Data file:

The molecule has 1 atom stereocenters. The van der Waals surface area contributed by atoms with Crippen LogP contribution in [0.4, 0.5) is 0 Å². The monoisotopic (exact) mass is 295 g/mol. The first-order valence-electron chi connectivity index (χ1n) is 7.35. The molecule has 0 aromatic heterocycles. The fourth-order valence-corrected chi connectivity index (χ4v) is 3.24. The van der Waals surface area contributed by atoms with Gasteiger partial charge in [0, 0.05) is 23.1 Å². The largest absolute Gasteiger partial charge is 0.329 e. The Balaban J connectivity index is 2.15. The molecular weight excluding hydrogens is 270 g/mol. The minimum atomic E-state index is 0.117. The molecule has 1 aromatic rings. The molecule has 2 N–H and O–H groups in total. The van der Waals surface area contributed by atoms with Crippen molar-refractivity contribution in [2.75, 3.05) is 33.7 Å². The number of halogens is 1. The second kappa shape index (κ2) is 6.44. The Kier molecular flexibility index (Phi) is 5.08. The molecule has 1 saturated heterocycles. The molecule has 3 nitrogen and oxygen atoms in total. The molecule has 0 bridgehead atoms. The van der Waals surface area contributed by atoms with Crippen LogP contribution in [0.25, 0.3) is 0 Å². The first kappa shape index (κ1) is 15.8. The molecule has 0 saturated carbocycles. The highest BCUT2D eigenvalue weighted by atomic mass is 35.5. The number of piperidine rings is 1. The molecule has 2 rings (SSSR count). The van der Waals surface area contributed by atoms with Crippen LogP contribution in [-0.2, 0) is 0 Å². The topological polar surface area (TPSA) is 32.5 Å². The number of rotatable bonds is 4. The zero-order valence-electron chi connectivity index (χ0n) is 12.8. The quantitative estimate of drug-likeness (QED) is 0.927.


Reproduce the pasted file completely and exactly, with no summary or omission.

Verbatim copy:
The molecule has 1 atom stereocenters. The van der Waals surface area contributed by atoms with Crippen LogP contribution in [0.4, 0.5) is 0 Å². The monoisotopic (exact) mass is 295 g/mol. The first-order valence-electron chi connectivity index (χ1n) is 7.35. The molecule has 0 aromatic heterocycles. The fourth-order valence-corrected chi connectivity index (χ4v) is 3.24. The van der Waals surface area contributed by atoms with Gasteiger partial charge in [0, 0.05) is 23.1 Å². The largest absolute Gasteiger partial charge is 0.329 e. The Balaban J connectivity index is 2.15. The molecular weight excluding hydrogens is 270 g/mol. The minimum atomic E-state index is 0.117. The molecule has 1 aromatic rings. The molecule has 2 N–H and O–H groups in total. The van der Waals surface area contributed by atoms with Crippen molar-refractivity contribution in [2.75, 3.05) is 33.7 Å². The number of halogens is 1. The second kappa shape index (κ2) is 6.44. The Kier molecular flexibility index (Phi) is 5.08. The molecule has 1 saturated heterocycles. The molecule has 3 nitrogen and oxygen atoms in total. The molecule has 0 bridgehead atoms. The van der Waals surface area contributed by atoms with Crippen LogP contribution in [0.25, 0.3) is 0 Å². The first kappa shape index (κ1) is 15.8. The molecule has 0 saturated carbocycles. The highest BCUT2D eigenvalue weighted by atomic mass is 35.5. The number of piperidine rings is 1. The molecule has 2 rings (SSSR count). The van der Waals surface area contributed by atoms with Crippen LogP contribution in [-0.2, 0) is 0 Å². The topological polar surface area (TPSA) is 32.5 Å². The number of rotatable bonds is 4. The zero-order valence-electron chi connectivity index (χ0n) is 12.8. The quantitative estimate of drug-likeness (QED) is 0.927.